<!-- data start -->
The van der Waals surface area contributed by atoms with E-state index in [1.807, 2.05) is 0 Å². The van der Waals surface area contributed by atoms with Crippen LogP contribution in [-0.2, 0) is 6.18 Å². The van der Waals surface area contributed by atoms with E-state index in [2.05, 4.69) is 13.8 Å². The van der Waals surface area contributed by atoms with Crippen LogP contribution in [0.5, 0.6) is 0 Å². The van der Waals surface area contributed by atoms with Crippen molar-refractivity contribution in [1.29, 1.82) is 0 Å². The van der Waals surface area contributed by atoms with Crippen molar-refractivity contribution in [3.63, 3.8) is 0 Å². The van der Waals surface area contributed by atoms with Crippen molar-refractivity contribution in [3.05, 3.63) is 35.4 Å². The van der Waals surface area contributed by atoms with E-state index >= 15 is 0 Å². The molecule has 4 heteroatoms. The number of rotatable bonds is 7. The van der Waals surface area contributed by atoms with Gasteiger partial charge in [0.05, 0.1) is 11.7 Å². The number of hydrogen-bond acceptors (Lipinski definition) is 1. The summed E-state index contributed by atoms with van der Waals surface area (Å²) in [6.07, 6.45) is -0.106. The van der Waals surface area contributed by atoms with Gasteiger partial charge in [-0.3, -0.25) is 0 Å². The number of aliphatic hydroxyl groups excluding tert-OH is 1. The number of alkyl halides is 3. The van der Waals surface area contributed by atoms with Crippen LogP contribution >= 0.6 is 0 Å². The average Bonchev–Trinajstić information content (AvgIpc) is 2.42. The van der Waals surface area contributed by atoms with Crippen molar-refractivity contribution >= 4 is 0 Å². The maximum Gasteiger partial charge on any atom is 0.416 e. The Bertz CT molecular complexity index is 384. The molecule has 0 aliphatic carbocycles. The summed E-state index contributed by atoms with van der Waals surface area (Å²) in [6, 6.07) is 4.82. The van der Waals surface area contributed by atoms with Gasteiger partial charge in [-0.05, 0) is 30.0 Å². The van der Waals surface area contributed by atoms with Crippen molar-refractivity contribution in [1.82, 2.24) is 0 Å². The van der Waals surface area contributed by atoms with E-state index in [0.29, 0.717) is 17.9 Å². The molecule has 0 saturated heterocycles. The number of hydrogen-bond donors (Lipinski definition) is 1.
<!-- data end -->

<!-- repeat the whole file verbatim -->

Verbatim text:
The van der Waals surface area contributed by atoms with E-state index in [1.807, 2.05) is 0 Å². The van der Waals surface area contributed by atoms with Crippen LogP contribution in [-0.2, 0) is 6.18 Å². The van der Waals surface area contributed by atoms with E-state index in [2.05, 4.69) is 13.8 Å². The van der Waals surface area contributed by atoms with Crippen LogP contribution in [0.5, 0.6) is 0 Å². The van der Waals surface area contributed by atoms with Crippen molar-refractivity contribution in [1.29, 1.82) is 0 Å². The van der Waals surface area contributed by atoms with Crippen molar-refractivity contribution in [3.63, 3.8) is 0 Å². The van der Waals surface area contributed by atoms with Crippen molar-refractivity contribution in [3.05, 3.63) is 35.4 Å². The van der Waals surface area contributed by atoms with E-state index >= 15 is 0 Å². The molecule has 4 heteroatoms. The number of rotatable bonds is 7. The van der Waals surface area contributed by atoms with Gasteiger partial charge in [0.05, 0.1) is 11.7 Å². The number of hydrogen-bond acceptors (Lipinski definition) is 1. The summed E-state index contributed by atoms with van der Waals surface area (Å²) in [6.07, 6.45) is -0.106. The van der Waals surface area contributed by atoms with Gasteiger partial charge in [-0.3, -0.25) is 0 Å². The number of aliphatic hydroxyl groups excluding tert-OH is 1. The number of alkyl halides is 3. The van der Waals surface area contributed by atoms with Crippen LogP contribution >= 0.6 is 0 Å². The average Bonchev–Trinajstić information content (AvgIpc) is 2.42. The van der Waals surface area contributed by atoms with Crippen molar-refractivity contribution >= 4 is 0 Å². The maximum Gasteiger partial charge on any atom is 0.416 e. The Bertz CT molecular complexity index is 384. The molecule has 0 aliphatic carbocycles. The summed E-state index contributed by atoms with van der Waals surface area (Å²) in [6, 6.07) is 4.82. The van der Waals surface area contributed by atoms with Gasteiger partial charge in [-0.05, 0) is 30.0 Å². The van der Waals surface area contributed by atoms with Crippen molar-refractivity contribution in [1.82, 2.24) is 0 Å². The van der Waals surface area contributed by atoms with E-state index in [0.29, 0.717) is 17.9 Å². The molecule has 0 saturated heterocycles. The number of hydrogen-bond donors (Lipinski definition) is 1.